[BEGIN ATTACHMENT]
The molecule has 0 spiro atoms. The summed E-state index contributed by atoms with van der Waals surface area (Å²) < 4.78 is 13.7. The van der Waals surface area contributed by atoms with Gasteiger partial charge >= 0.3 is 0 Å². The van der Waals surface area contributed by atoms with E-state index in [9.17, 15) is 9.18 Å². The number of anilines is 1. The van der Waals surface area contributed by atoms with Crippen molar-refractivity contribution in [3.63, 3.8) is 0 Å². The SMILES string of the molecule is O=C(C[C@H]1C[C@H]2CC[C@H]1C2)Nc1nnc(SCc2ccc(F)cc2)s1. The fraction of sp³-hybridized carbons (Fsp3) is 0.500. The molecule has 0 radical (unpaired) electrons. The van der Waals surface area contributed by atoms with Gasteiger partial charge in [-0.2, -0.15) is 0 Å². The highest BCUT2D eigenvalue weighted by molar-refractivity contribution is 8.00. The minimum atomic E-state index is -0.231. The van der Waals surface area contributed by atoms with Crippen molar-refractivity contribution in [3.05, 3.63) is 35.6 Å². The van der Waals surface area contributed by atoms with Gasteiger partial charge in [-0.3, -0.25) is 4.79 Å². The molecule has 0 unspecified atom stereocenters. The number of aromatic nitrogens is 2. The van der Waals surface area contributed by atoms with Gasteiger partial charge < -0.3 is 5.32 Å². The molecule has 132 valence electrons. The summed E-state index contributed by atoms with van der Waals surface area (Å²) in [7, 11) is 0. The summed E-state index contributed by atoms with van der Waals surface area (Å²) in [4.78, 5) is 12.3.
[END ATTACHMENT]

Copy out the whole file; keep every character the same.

The molecule has 0 spiro atoms. The summed E-state index contributed by atoms with van der Waals surface area (Å²) < 4.78 is 13.7. The van der Waals surface area contributed by atoms with Gasteiger partial charge >= 0.3 is 0 Å². The van der Waals surface area contributed by atoms with E-state index in [9.17, 15) is 9.18 Å². The number of anilines is 1. The van der Waals surface area contributed by atoms with Crippen molar-refractivity contribution in [3.63, 3.8) is 0 Å². The SMILES string of the molecule is O=C(C[C@H]1C[C@H]2CC[C@H]1C2)Nc1nnc(SCc2ccc(F)cc2)s1. The fraction of sp³-hybridized carbons (Fsp3) is 0.500. The molecule has 0 radical (unpaired) electrons. The van der Waals surface area contributed by atoms with Gasteiger partial charge in [-0.2, -0.15) is 0 Å². The highest BCUT2D eigenvalue weighted by molar-refractivity contribution is 8.00. The minimum atomic E-state index is -0.231. The van der Waals surface area contributed by atoms with Crippen molar-refractivity contribution in [3.05, 3.63) is 35.6 Å². The van der Waals surface area contributed by atoms with Gasteiger partial charge in [-0.3, -0.25) is 4.79 Å². The molecule has 0 unspecified atom stereocenters. The number of aromatic nitrogens is 2. The van der Waals surface area contributed by atoms with Gasteiger partial charge < -0.3 is 5.32 Å². The molecule has 132 valence electrons. The summed E-state index contributed by atoms with van der Waals surface area (Å²) in [7, 11) is 0. The summed E-state index contributed by atoms with van der Waals surface area (Å²) in [4.78, 5) is 12.3.